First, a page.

Now the manual is slick, really quite good looking. Probably someone with training, or at any rate with some natural ability in graphic arts did the thing. And guess what.
IT HAS ALMOST NO INFORMATION IN IT.
The manual is like a marketing thing. There is no mention of those little icons. None.
Thus, I cannot figure out why some titles appear multiple times in the Post List. And I cannot figure out why the content of one of the posts does not appear. And I cannot figure out what the fuck those little icons mean. This despite lots of clicking and double clicking and whatnot.
So Here’s The Problem
It seems that people who produce software don’t do user documentation any more. Or, most of them don’t.
Back when I was a programmer lad, before I stopped doing that and became a (not very talented) lawyer for a while, software documentation often came in two pieces. There was a User Manual and a Reference Guide, or the equivalent. The Reference Guide was intended to be a complete reference. Everything was in there, unless by unintentional oversight. The User Guide was friendlier (sort of) and had examples in it.
When I left the legal profession and came back to software development, I discovered that small applications that one might purchase for use on a desktop machine no longer followed this paradigm. The User Manual and Reference Guide were not infrequently replaced by a single volume that had nothing but examples in it:
Perhaps you would like to create a new blurg and then frob it so that it meets the your extremely demanding BUSINESS needs in this high-speed competitive world which we have written wonderful software to do. So HERE’S HOW!
Well, perhaps I would. But perhaps I would instead like to do something that is not among your cute little examples. But I guess I’m not going to find out how, am I? Unless I go on a mailing list or user forum or something. But look it up in the documentation? What the hell is that, some kind of old person thing?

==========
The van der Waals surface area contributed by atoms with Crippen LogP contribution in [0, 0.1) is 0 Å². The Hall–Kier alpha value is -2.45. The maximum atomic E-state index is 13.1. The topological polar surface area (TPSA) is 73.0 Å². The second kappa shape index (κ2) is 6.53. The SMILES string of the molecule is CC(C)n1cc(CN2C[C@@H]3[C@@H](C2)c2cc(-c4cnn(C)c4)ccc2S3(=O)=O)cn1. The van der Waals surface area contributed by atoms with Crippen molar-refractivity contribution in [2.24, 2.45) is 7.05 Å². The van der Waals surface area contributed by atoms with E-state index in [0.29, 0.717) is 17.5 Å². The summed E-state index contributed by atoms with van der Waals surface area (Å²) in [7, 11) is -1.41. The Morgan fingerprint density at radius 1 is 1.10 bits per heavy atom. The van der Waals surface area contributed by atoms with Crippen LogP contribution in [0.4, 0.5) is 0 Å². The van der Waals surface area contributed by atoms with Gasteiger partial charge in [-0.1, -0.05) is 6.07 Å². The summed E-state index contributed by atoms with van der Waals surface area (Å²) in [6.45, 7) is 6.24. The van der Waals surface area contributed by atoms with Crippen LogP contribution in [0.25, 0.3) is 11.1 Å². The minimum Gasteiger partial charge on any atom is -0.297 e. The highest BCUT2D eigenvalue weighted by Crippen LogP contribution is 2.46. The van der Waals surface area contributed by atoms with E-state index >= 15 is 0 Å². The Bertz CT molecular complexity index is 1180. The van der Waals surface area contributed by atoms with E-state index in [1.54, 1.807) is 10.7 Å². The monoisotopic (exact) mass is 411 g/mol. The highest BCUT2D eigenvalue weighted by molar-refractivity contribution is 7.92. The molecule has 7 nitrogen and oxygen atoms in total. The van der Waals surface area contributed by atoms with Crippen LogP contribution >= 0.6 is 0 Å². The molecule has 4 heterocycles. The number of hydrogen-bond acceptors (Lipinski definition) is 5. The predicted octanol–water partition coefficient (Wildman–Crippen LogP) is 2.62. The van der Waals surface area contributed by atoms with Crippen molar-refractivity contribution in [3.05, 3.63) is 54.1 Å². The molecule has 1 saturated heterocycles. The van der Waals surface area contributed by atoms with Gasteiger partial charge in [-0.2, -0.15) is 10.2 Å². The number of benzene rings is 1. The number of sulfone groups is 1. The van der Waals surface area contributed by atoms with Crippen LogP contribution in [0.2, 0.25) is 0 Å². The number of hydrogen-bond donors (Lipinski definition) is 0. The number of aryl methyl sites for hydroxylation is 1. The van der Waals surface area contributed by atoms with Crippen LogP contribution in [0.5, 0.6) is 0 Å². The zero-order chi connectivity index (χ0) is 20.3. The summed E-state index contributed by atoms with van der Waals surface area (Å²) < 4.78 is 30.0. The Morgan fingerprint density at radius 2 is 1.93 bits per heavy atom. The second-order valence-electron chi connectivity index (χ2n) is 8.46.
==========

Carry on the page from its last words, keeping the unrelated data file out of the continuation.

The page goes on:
A year or so ago I ran into this with iTunes. Every song had a little check box beside it. So what is the checkbox for? I could find no mention of it in the iTunes “manual”. I actually posted a question on the Apple support forum asking, not “what are those check boxes for?” but “where are those check boxes documented in the iTunes manual?”
But this question just did not compute for people on the forum. I got lots of replies telling me what the check boxes are for. But apparently this is a kind of folk knowledge obtained by, you know, just clicking on the check boxes and seeing what happens.
My Android phone is the same. It has a bunch of tiny, tiny icons at the top that blink and whiz and whir. But my telecom company and the Android people (whoever they are) seem to want me to treat using my phone as a kind of experimental science project.
Naturally, I am aware that this is a generational thing. When I asked my niece about her iPhone, she said that she just uses it. “What about that thing there?” I asked, pointing to an icon on the iPhone screen. “I don’t click that”, she replied.
So that’s what the epigraph at the top of this post is about. Just click and poke away and see what happens. Maybe it will be something good and maybe it won’t. And if you are under 40 years old it will possibly never occur to you that there might ever have been a different way to find out what that thing does.
I realize that “you” only exist in my hopeful imagination, because it is highly unlikely that anyone will read this blog.